Drywall: Taping Joints
The earth is constantly moving. First, around the sun. Next, around itself. And finally, when the moisture content on its surface changes, soil radically expands and contracts. Therefore, it is a fact of life on earth that our homes are destined to be heaved to and fro for all eternity. Although there can be, normally there isn’t a great deal of structural damage caused by “normal house movement”. Most often the movement manifests itself as cracks that appear in the plaster or wallboard surrounding a door or window. The discovery of these nasty looking separations usually unnerves the average homeowner eliciting a response similar to that of Chicken Little’s – “The sky is falling….the sky is falling! Well, it isn’t. As a matter of fact, the top corner of a window or door is known to be the weakest point in the wall covering.
By the way, plaster and wallboard both react to house movement in the same way, so for simplicity we will use the term wallboard from here on – referring to both wall coverings.
Working with electricity can be a little tricky. Working with gas line can be a bit dangerous. But working with cracks in wallboard – at worst – can only be time consuming. The process is simple and easy, and if you make a mistake the process can be reversed to give you a second or even a third chance.
The most common mistake is when joint compound is used alone – without joint tape. Sorry, a wallboard crack that moves will immediately crack the next time the house moves. That’s because the joint tape is what gives the repair its strength. Yep, there are times when a taped joint will re-crack. But only in instances where extreme movement exists.
We don’t want to get off the subject, but if properly tape-repaired wallboard cracks continue to reappear we suggest that you contact a soils engineer to help determine why your home is moving so radically – underground spring, drainage problem, over irrigation, etc. – and then get the proper repair made.
Joint tape and joint compound, a joint compound tray and a couple of joint compound knives will be needed to make a proper repair. “Spray texture in a can” can be used if a textured finish is desired.
A tip: the area to be repaired should be completely clean. Yes, the joint compound will stick to a dirty wall. The problem is that spider webs and loose particles of dirt and wallboard make it difficult to get a smooth finish. A vacuum works great here. The unwanted particles make the knife skip and the finish wavy and lumpy will disappear in one or two swipes..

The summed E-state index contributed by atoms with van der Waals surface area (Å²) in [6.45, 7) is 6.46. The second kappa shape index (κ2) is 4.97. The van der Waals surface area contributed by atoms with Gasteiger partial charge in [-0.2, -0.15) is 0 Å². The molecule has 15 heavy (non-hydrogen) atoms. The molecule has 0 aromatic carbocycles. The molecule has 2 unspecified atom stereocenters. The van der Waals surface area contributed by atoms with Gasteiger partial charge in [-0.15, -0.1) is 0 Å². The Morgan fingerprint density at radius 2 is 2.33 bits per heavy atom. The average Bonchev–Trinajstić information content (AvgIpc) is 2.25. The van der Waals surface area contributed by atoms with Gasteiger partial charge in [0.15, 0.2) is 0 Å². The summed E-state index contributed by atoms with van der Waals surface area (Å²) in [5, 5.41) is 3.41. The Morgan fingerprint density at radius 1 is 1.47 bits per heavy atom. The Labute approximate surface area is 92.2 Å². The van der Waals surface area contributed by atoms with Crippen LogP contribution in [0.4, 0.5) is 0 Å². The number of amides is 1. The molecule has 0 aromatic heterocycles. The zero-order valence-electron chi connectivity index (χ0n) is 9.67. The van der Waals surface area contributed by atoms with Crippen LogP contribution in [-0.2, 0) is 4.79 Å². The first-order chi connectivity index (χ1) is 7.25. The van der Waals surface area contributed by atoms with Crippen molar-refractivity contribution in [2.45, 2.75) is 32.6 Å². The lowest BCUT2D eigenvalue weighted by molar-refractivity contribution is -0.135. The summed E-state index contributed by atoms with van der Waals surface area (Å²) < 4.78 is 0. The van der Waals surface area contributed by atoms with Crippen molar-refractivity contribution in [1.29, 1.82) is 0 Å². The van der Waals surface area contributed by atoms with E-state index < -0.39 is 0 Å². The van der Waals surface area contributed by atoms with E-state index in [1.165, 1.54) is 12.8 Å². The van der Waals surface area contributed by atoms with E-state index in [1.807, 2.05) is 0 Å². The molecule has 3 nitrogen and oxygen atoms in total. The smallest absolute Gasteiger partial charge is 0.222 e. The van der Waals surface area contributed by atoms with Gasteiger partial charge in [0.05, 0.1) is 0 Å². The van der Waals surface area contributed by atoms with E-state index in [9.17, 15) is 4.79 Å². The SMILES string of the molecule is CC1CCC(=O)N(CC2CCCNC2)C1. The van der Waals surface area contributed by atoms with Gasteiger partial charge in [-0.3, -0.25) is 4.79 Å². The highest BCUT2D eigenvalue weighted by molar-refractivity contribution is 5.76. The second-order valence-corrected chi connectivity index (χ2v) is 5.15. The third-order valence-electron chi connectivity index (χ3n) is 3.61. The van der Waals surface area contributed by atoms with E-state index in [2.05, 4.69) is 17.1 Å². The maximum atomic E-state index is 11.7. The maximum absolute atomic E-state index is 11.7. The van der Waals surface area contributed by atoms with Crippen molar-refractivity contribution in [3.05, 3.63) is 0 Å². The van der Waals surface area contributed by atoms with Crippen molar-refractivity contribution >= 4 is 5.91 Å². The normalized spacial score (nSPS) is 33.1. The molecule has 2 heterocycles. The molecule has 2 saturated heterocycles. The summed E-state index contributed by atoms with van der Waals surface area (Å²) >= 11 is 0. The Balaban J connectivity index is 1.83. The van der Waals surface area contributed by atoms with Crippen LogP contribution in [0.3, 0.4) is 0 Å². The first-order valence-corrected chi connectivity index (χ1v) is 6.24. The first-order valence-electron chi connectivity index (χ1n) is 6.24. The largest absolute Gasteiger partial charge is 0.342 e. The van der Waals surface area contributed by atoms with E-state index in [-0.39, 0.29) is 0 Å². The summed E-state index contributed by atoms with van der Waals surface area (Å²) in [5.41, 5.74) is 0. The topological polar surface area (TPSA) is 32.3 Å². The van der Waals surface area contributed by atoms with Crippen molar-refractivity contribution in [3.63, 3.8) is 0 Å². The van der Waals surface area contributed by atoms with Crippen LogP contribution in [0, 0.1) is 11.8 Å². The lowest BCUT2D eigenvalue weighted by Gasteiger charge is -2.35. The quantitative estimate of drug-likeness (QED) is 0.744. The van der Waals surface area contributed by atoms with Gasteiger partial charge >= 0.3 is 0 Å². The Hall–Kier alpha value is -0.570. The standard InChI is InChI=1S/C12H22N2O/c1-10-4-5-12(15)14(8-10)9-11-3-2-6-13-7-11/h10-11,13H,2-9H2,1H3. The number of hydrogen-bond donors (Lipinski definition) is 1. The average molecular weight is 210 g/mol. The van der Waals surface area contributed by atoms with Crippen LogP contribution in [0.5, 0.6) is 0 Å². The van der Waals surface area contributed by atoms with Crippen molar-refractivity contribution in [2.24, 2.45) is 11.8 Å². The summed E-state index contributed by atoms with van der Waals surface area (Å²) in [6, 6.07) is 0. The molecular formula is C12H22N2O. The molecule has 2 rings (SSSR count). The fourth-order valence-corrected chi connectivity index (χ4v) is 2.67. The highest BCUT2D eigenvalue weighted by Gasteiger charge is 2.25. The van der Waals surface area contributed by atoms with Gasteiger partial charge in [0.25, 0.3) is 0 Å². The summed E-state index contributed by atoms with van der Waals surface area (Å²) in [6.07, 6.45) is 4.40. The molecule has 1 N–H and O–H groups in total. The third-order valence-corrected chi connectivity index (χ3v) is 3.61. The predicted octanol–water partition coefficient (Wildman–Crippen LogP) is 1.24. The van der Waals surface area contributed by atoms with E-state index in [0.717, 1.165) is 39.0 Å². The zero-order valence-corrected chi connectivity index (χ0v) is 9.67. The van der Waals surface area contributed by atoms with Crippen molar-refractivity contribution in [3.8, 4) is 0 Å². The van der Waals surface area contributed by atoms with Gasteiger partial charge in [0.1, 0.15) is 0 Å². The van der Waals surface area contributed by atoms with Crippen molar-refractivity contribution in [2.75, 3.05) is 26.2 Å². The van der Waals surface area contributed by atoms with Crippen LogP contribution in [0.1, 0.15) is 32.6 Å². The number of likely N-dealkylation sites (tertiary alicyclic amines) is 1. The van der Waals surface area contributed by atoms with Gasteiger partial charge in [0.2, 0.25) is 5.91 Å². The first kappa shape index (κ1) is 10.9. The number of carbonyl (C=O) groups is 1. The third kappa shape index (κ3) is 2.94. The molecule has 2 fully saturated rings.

With tools in hand the first step is to prepare the joint compound. You can purchase a powder and mix it with water or you can purchase a ready mix. We like the ready mix. But even with ready mix the consistency of the joint compound is sometimes a little too thick and therefore a bit difficult to apply. We find that a consistency somewhere between biscuit dough and pancake batter works best. We usually find ourselves adding a little water to the ready mix compound making it smoother, lighter and easier to apply. Be careful here though. The joint compound should not be runny or drippy. Also, a really wet compound will shrink and crack. Not a good thing.
Using a joint compound tray (a long, narrow hand-held trough) allows you to evenly cover the entire edge of a 10” wide taping knife with joint compound. The tray is an indispensable tool but can be replaced with a bread pan. Since joint compound is water-base cleanup is quick and easy and the pan would not be damaged. Or, you could buy a joint-compound tray and use it as a bread pan – oh well!
With the area clean, wipe a thin layer (about a sixteenth of an inch thick – slightly wider than the joint tape) along the entire length of the crack. This first coat is used to hold the joint tape in place. The joint compound can be applied to the tape, but for longer cracks it is easier to apply it to the wall. Lay the tape centered over the crack and use the smaller (four- to six-inch putty knife) to smooth the tape and remove excess compound. Make sure to hold one end of the tape so it doesn’t slip while you smooth out the tape.
When the first coat is dry – usually about 24 hours – the next coat can be applied. We like to use two additional coats. One about six-inches wide and a third about ten-inches wide. Imperfections are sanded out of each coat. Coats should be thinly applied. Thick coats will shrink radically and crack. Also, discard the joint compound as it gets dirty. You will find that the repair is 10 times easier to make with clean compound.
Caution: over sanding can tear the paper surface on wallboard. So, be careful. A light sanding is all that is normally needed.
The biggest single mistake that most novices make when repairing a wall is to confine the area to too small an area. The larger the area that is covered with the joint compound the more evenly it can be feathered into the wall. With the new spray texture in a can, texturing, the hardest part of this kind of repair, is a breeze. And, good luck!
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